Budgeting in Six Easy Steps

Written by Consumer Credit Counseling Service

world_budgetingCreating and sticking to a personal budget is a vital part of personal financial planning. Consumer Credit Counseling Service of Greater Washington offers an easy, six-step method for arriving at a budget you can live with:

  • Step 1
    • Determine your monthly income. Take into consideration your payroll deductions (health insurance or other group benefits, income taxes, union dues, pension) and other sources of income.
    • Add together all income, less deductions. On a piece of paper record the resulting figure as VALUE A.
  • Step 2
    • List your “fixed” and “variable” monthly expenses, such as housing, utilities, food and transportation. Remember to allocate funds for clothing, medical care, child care, personal expenses, recreation and emergencies/repairs.
    • Break down your annual, semi-annual and quarterly expenses (taxes, insurance) into a monthly figure that can be put aside and withdrawn when these bills become due. Example: car insurance that is $150 every six months needs $25 per month set aside. You will earn interest on these funds and will have no problems meeting all other expenses in the months these become payable.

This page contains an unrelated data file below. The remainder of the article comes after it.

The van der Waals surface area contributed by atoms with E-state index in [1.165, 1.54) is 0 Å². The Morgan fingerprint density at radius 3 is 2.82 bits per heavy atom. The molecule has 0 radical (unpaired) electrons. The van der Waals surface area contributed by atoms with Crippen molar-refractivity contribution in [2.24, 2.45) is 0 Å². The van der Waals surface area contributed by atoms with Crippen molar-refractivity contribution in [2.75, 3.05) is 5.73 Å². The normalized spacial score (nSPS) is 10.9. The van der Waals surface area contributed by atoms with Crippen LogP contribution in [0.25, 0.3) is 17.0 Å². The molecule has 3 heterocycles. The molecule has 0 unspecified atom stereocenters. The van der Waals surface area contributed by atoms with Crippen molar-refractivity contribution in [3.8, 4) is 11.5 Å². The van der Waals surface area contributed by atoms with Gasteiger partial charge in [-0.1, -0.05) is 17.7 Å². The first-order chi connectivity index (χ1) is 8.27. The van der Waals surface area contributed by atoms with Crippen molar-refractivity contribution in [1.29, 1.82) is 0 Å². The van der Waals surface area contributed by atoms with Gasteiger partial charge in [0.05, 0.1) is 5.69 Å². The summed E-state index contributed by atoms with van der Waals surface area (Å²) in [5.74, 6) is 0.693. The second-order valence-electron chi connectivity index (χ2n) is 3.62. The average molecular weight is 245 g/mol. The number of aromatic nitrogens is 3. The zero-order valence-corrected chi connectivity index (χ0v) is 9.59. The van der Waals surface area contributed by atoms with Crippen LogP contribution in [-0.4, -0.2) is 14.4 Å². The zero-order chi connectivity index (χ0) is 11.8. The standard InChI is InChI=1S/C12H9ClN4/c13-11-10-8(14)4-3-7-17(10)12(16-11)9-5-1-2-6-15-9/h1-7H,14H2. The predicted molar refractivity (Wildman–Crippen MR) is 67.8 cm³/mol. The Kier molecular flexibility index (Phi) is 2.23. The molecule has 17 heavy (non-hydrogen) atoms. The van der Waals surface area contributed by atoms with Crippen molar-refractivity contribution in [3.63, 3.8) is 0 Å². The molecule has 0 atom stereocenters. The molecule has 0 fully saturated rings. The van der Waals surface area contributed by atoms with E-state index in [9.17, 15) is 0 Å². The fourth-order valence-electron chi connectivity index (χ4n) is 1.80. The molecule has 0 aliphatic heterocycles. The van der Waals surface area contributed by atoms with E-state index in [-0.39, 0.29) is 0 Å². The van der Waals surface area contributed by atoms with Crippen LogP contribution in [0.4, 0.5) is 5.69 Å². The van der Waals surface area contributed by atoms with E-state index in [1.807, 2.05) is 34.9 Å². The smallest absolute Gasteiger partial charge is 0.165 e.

• Remember not to duplicate expenses that may already be deducted from your paycheck.
    • Add all of your expenses–this is VALUE B.
  • Step 3
    • The next step is to find your “discretionary income” by subtracting your total expenses (B) from your total net income (A).
    • Write this number down on a piece of paper as VALUE C.
  • Step 4
    • List all unsecured debts (credit cards etc.), the monthly payments and the balances. If you don’t know your exact debt amount, now is the time to determine it.
    • Record your monthly total as VALUE D and continue with the next step.
  • Step 5
    • Some of your discretionary income is committed to the installment debt listed above. Step 5 is to determine if you have any remaining discretionary income after making these installment payments by subtracting your total monthly payments to creditors (D) from your discretionary income (C).
    • If this figure is a negative number, you are not ready for Step 6 – setting goals. Consult a personal financial counsellor and work on getting this figure into the positive numbers.
  • Step 6
    • It is now time to establish short- and long-term goals. Make a list of these goals, using these examples to help you get started.
      Long-Term – Real Estate Purchases, Future Education, Retirement
      Short-Term – Home Improvements, New Car, Travel
      Other Desired Investments – Stocks, Bonds, CDs, Mutual Funds
    • Once you have made a list, determine how much you need to save monthly by dividing the amount of money required to meet each goal by the number of months that you have available to save for it.

Look for more information on personal financial management at Consumer Credit Counseling Service of Greater Washington

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